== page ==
GHRC 2017 Interactive Workshops

  

The 2nd Global Herbicide Resistance Challenge is being held May 14-18, 2017 in Denver, Colorado, USATuesday, May 16, will be dedicated to concurrent interactive workshops (Socioeconomic and Human Dimensions of Herbicide Resistance; Bridging the gap between weed genomics and herbicide resistance management; Communication is critical to solve our herbicide resistance problems; Linking Big Data and Resistance Testing for Precision Herbicide Resistance Management).


Workshop: Socioeconomics and Human Dimensions of Herbicide Resistance
Lead organizer: George Frisvold, University of Arizona
Workshop committee:

The workshop will be divided into two parts. Part One will provide an overview and update on recent research on the costs of herbicide resistant weeds and long-run benefits of resistance management. Presentations will then discuss economic and social barriers to farmer adoption of resistance management practices. Part Two of the workshop will involve an interactive resistance management game that participants will play. The game has been successfully applied in classroom settings and at professional meetings. Research has found that farmers often perceive that the success of their own resistance management may be thwarted if their neighbors are not adequately managing resistance as well. The game allows participants to explore ways to overcome this obstacle and illustrates the roles of economics and incomplete information in finding solutions. It also allows participants to experiment with "bottom-up" voluntary approaches toward resistance management as an alternative to "top-down" regulatory approaches.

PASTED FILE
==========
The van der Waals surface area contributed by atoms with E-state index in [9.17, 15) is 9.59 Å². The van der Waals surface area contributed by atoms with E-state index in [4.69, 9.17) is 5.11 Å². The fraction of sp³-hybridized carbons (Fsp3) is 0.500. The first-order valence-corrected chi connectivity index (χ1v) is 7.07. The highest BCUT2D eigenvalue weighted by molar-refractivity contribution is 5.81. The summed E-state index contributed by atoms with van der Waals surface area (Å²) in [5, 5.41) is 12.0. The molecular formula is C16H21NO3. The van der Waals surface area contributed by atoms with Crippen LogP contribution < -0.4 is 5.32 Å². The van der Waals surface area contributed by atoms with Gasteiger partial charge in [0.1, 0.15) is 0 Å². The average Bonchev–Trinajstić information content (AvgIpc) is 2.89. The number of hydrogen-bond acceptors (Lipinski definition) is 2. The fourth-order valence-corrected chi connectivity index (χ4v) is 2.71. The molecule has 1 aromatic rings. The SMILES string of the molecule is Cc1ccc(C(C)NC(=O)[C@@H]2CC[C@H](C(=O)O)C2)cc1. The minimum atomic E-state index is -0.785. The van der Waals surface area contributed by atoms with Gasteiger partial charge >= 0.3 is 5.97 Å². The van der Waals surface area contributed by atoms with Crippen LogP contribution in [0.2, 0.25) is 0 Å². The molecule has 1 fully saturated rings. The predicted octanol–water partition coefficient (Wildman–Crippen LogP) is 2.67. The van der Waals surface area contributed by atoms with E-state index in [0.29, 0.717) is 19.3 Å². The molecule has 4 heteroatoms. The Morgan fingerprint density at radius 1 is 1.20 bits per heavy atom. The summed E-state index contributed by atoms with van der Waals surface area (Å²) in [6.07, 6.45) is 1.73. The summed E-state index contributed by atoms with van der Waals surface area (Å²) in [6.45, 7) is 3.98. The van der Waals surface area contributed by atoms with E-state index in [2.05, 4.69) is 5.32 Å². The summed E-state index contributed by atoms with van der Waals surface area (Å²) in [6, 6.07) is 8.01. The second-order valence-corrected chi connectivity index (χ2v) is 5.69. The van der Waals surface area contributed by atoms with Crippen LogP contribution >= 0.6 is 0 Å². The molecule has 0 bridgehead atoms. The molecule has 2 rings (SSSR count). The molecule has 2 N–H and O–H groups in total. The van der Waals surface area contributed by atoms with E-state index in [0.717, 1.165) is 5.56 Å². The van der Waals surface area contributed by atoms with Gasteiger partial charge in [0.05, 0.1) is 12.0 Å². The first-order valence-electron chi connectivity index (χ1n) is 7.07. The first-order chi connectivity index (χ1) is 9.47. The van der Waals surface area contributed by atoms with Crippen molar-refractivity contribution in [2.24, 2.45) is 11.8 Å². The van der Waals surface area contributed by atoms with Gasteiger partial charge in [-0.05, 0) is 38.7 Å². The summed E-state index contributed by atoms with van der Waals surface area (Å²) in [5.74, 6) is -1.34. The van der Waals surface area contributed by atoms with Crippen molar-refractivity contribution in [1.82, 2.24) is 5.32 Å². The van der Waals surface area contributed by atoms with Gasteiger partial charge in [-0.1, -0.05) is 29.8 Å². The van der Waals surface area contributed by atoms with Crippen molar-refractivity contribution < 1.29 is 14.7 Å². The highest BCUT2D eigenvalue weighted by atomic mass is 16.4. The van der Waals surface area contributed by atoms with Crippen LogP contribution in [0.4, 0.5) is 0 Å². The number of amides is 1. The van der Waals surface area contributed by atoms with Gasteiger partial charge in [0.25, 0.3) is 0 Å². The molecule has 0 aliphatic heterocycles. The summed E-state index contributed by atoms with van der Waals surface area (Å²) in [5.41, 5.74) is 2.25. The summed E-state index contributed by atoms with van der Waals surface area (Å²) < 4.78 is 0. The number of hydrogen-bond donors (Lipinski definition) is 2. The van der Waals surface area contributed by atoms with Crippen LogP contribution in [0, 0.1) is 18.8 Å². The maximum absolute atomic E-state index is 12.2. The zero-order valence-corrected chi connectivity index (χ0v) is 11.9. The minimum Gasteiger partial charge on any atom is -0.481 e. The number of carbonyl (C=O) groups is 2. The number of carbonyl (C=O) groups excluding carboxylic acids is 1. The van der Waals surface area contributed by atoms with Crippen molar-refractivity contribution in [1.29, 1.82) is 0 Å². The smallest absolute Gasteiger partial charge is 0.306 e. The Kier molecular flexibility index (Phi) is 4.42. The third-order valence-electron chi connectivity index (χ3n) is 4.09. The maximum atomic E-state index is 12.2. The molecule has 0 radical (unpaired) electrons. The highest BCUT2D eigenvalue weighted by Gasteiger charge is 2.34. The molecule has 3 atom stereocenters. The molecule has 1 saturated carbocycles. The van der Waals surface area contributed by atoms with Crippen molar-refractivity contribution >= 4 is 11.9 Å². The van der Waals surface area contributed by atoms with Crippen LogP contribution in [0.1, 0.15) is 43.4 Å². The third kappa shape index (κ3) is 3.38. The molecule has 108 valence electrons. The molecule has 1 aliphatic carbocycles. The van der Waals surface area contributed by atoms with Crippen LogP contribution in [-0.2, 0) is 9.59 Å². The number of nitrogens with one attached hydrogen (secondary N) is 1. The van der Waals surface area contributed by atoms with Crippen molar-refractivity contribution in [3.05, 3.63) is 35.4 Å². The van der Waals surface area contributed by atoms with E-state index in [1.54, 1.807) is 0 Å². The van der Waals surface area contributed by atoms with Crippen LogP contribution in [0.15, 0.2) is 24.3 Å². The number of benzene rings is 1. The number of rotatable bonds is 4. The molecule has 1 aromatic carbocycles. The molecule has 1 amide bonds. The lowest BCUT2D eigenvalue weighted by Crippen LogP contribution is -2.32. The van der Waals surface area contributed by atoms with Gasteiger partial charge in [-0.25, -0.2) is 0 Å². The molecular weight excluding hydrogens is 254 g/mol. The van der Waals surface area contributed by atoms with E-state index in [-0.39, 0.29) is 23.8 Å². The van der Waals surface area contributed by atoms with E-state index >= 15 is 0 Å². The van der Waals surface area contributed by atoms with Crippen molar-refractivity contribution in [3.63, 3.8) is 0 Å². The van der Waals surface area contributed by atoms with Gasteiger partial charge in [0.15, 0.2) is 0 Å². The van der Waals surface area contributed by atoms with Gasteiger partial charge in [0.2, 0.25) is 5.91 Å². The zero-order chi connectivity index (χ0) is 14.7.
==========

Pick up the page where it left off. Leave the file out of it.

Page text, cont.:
Workshop: Bridging the gap between weed genomics and herbicide resistance management
Lead organizer: Paul Neve
Workshop committee: Karl Ravet, Chris Saski
Tentative table leads: Roland Beffa, Per Kudsk, Pedro Christofoletti, Pat Tranel, Chris Preston, Amy Lawton-Rauh

Nearly all studies of weed genomics are predicated on the assumption that a better integration of molecular genetics, resistance mechanisms and the eco-evolutionary processes that drive selection for resistance can lead to better informed resistance management. As access to weed genomic data and resources improves, it is now timely to review how we may bring the power of weed genomics to bear on the herbicide resistance challenge; closing the gap between fundamental weed biology and practicable herbicide resistance and weed management. The objectives of this workshop are to identify 1) the information, tools and applications that growers, advisers and the applied weed research community would like to see weed genomics deliver; 2) the expectations of weeds genomics specialists for progress in the next 5-10 years towards providing tractable tools for application in weed management; and 3) to provide a roadmap for weed genomics research that enables meaningful collaboration between basic and applied weed research to realize the power and potential of weed genomics. We hope that this workshop will be attended by weed researchers and managers from across the basic to applied spectrum to generate a thoughtful discussion towards bridging the gap between weed genomics and weed management. No prior knowledge of weed genomics is required.